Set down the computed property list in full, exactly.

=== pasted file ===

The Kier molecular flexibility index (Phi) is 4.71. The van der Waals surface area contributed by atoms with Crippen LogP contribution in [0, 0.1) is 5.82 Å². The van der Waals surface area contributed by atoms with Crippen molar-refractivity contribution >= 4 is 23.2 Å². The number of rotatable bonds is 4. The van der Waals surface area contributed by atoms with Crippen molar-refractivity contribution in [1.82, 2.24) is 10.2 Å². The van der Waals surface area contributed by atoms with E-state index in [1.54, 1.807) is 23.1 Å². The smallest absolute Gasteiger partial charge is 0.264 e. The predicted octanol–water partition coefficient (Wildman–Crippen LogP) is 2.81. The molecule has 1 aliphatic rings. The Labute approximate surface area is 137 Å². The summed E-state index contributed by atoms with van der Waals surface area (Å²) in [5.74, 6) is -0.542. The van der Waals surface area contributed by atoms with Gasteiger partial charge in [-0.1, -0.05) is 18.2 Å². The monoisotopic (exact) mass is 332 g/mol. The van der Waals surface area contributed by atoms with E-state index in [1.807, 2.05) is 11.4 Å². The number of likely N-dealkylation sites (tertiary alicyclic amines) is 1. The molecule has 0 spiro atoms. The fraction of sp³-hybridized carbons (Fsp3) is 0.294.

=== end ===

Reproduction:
The Kier molecular flexibility index (Phi) is 4.71. The van der Waals surface area contributed by atoms with Crippen LogP contribution in [0, 0.1) is 5.82 Å². The van der Waals surface area contributed by atoms with Crippen molar-refractivity contribution >= 4 is 23.2 Å². The number of rotatable bonds is 4. The van der Waals surface area contributed by atoms with Crippen molar-refractivity contribution in [1.82, 2.24) is 10.2 Å². The van der Waals surface area contributed by atoms with E-state index in [1.54, 1.807) is 23.1 Å². The smallest absolute Gasteiger partial charge is 0.264 e. The predicted octanol–water partition coefficient (Wildman–Crippen LogP) is 2.81. The molecule has 1 aliphatic rings. The Labute approximate surface area is 137 Å². The summed E-state index contributed by atoms with van der Waals surface area (Å²) in [5.74, 6) is -0.542. The van der Waals surface area contributed by atoms with Gasteiger partial charge in [-0.1, -0.05) is 18.2 Å². The monoisotopic (exact) mass is 332 g/mol. The van der Waals surface area contributed by atoms with E-state index in [1.807, 2.05) is 11.4 Å². The number of likely N-dealkylation sites (tertiary alicyclic amines) is 1. The molecule has 0 spiro atoms. The fraction of sp³-hybridized carbons (Fsp3) is 0.294.